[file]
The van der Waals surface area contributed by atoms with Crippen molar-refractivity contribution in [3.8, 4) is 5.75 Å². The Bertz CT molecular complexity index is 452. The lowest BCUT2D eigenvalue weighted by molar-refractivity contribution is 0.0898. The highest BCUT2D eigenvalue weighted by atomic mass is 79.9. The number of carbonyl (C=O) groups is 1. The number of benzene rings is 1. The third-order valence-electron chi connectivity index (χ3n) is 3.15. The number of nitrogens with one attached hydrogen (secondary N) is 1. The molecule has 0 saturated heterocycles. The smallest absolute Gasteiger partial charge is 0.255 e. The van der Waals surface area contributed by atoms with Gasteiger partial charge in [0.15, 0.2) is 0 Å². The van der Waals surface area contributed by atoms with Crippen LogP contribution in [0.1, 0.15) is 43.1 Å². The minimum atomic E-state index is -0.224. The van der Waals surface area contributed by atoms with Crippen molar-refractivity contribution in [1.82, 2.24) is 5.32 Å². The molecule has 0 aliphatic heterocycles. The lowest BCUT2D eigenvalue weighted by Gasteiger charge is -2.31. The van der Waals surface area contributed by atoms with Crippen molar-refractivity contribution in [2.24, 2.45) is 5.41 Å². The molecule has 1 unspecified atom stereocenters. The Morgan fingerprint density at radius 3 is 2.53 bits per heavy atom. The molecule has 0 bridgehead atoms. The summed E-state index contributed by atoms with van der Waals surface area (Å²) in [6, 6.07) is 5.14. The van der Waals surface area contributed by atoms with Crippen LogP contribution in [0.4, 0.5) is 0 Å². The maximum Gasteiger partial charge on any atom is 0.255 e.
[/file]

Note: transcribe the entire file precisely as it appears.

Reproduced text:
The van der Waals surface area contributed by atoms with Crippen molar-refractivity contribution in [3.8, 4) is 5.75 Å². The Bertz CT molecular complexity index is 452. The lowest BCUT2D eigenvalue weighted by molar-refractivity contribution is 0.0898. The highest BCUT2D eigenvalue weighted by atomic mass is 79.9. The number of carbonyl (C=O) groups is 1. The number of benzene rings is 1. The third-order valence-electron chi connectivity index (χ3n) is 3.15. The number of nitrogens with one attached hydrogen (secondary N) is 1. The molecule has 0 saturated heterocycles. The smallest absolute Gasteiger partial charge is 0.255 e. The van der Waals surface area contributed by atoms with Gasteiger partial charge in [0.15, 0.2) is 0 Å². The van der Waals surface area contributed by atoms with Crippen LogP contribution in [0.1, 0.15) is 43.1 Å². The minimum atomic E-state index is -0.224. The van der Waals surface area contributed by atoms with Crippen molar-refractivity contribution in [1.82, 2.24) is 5.32 Å². The molecule has 0 aliphatic heterocycles. The lowest BCUT2D eigenvalue weighted by Gasteiger charge is -2.31. The van der Waals surface area contributed by atoms with Crippen molar-refractivity contribution in [2.24, 2.45) is 5.41 Å². The molecule has 1 unspecified atom stereocenters. The Morgan fingerprint density at radius 3 is 2.53 bits per heavy atom. The molecule has 0 bridgehead atoms. The summed E-state index contributed by atoms with van der Waals surface area (Å²) in [6, 6.07) is 5.14. The van der Waals surface area contributed by atoms with Crippen LogP contribution in [0.4, 0.5) is 0 Å². The maximum Gasteiger partial charge on any atom is 0.255 e.